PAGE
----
Life After College

Whether you’ve realized it or not, you have been prepared for many turning points in your life. From Pre-K to 1st grade, 8th grade to high school, and high school to college, you always knew what was coming next.  Every time you’ve walked across a graduation stage, you began your next chapter in life with a warm welcome.  The warmest welcome was probably here at Georgia Southern.  During SOAR, we were given tours, maps, detailed schedules, a load of information at various breakout sessions, and countless opportunities to ask as many questions as we wanted.  But a few years later, when you hear President Keel call out your name being in front of thousands of people, you might ask yourself the question, “Now what?”


There’s no orientation to prepare us for the post-collegiate life.  Sure, there are common suggestions and expectations like getting an internship, job, or applying to grad school.  Yet, for many new graduates, life after college means moving back in with parents and waiting for the phone to ring with a job opportunity.


Just graduated and you need help figuring out what to do next?  Are you still a student and want to prepare yourself for the future?  Below you’ll find some tips that will help you decide how to tackle life after college.


1.  Get involved.  Getting involved was something that you constantly hear in college.  The same is true once you step into the “real world”.  Get active in your community and within the field you would like to work in.  Being engaged within these areas will help you get your name out there and build some networks.  Volunteering will also help fill in gaps in employment and build skills that you can add to your resume.


2.  Old bedroom. New You.  If you are moving back in with your parents, have an adult conversation with them about your concerns and expectations.  Remind them that although you’re moving into your old bedroom, you are a different person now, with new experiences and more maturity. Engaging in a mature conversation with your parents will help them see that you are ready to establish new ground rules.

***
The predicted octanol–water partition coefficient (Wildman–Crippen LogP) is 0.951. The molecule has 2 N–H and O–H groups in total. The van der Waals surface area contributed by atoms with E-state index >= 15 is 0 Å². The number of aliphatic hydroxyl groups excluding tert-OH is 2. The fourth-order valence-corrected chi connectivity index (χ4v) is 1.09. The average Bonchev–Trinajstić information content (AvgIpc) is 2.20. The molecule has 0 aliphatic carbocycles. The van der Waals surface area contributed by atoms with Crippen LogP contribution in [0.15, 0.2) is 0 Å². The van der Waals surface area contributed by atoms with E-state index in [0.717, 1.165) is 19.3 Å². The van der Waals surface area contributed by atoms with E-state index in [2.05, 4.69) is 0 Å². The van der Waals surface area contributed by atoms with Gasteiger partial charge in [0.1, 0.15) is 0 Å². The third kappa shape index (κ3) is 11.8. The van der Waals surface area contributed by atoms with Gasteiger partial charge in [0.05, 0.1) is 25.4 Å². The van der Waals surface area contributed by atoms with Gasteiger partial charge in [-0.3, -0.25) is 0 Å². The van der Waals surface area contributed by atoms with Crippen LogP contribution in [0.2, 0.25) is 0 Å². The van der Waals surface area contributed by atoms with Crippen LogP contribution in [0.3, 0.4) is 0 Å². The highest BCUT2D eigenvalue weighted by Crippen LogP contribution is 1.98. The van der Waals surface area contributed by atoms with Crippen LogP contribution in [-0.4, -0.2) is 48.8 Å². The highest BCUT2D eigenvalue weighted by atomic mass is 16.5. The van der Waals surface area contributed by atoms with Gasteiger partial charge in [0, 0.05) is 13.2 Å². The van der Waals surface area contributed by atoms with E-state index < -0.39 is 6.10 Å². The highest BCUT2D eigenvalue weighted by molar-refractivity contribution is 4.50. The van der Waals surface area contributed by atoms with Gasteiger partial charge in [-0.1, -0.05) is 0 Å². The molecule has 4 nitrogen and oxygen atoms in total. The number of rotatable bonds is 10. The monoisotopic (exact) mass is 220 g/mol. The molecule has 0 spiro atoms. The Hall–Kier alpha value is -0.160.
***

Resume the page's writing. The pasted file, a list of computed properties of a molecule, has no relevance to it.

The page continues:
3.  Build from rejection.  Instead of letting rejection hold you down, use it as a way to gain experience and improve your chances of getting hired in the future.  Maybe you finally hear back from a job you applied for, and they inform you that they have “decided to pursue other candidates whose qualifications more closely match our needs for this position” (that is a direct quote from a recent rejection email I received from a potential employer).  Rather than dwell on the rejection, use it as an opportunity to improve your job seeking skills.  Maybe your resume needs some sprucing up or maybe you need to do a couple more mock interviews. Remember that job rejection will happen to everyone at some point.  It’s what you do with that experience that matters.


4.  College bills transition with you. Try creating a budget as soon as you graduate…or maybe even beforehand.  Looked at how much available cash you have and what bills you need to pay off.  Whether you have a job or not, it’s important to be cognizant of how much money you’re spending.  Try to save a least a little bit every month.  This will give you some flexibility for paying a security deposit when you come across the perfect renting opportunity, or money to pay for an unexpected car repair.
5.  Stay optimistic.  Stay motivated and don’t give up.  I know this sounds cliche but it’s very true.  You’re not the only one struggling in this transition phase.  Talk to friends and family about how you’re doing.  You never know who knows who and those connections could help get your foot in the door!  ColeNoJobAfterCollege

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